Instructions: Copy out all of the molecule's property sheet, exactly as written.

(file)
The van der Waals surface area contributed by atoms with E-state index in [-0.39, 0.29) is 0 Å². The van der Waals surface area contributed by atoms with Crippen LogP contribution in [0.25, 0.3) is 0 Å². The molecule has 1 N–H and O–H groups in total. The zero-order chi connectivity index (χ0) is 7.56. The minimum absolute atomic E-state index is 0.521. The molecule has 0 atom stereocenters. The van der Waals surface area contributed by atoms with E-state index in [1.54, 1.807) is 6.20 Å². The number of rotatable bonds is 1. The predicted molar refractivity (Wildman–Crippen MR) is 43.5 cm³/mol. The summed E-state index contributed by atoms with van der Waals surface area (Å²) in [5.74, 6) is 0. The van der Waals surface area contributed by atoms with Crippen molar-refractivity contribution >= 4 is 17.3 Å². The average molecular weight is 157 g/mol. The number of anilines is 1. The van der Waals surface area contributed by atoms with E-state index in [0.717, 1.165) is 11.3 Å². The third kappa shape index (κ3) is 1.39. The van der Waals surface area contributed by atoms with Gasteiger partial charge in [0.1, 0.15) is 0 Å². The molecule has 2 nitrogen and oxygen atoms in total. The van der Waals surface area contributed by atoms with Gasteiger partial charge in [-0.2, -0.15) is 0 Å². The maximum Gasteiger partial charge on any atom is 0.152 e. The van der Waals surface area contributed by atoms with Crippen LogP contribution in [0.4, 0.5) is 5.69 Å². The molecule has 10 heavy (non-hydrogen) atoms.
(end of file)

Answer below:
The van der Waals surface area contributed by atoms with E-state index in [-0.39, 0.29) is 0 Å². The van der Waals surface area contributed by atoms with Crippen LogP contribution in [0.25, 0.3) is 0 Å². The molecule has 1 N–H and O–H groups in total. The zero-order chi connectivity index (χ0) is 7.56. The minimum absolute atomic E-state index is 0.521. The molecule has 0 atom stereocenters. The van der Waals surface area contributed by atoms with E-state index in [1.54, 1.807) is 6.20 Å². The number of rotatable bonds is 1. The predicted molar refractivity (Wildman–Crippen MR) is 43.5 cm³/mol. The summed E-state index contributed by atoms with van der Waals surface area (Å²) in [5.74, 6) is 0. The van der Waals surface area contributed by atoms with Crippen molar-refractivity contribution >= 4 is 17.3 Å². The average molecular weight is 157 g/mol. The number of anilines is 1. The van der Waals surface area contributed by atoms with E-state index in [0.717, 1.165) is 11.3 Å². The third kappa shape index (κ3) is 1.39. The van der Waals surface area contributed by atoms with Gasteiger partial charge in [0.1, 0.15) is 0 Å². The molecule has 2 nitrogen and oxygen atoms in total. The van der Waals surface area contributed by atoms with Gasteiger partial charge in [-0.2, -0.15) is 0 Å². The maximum Gasteiger partial charge on any atom is 0.152 e. The van der Waals surface area contributed by atoms with Crippen LogP contribution in [0.4, 0.5) is 5.69 Å². The molecule has 10 heavy (non-hydrogen) atoms.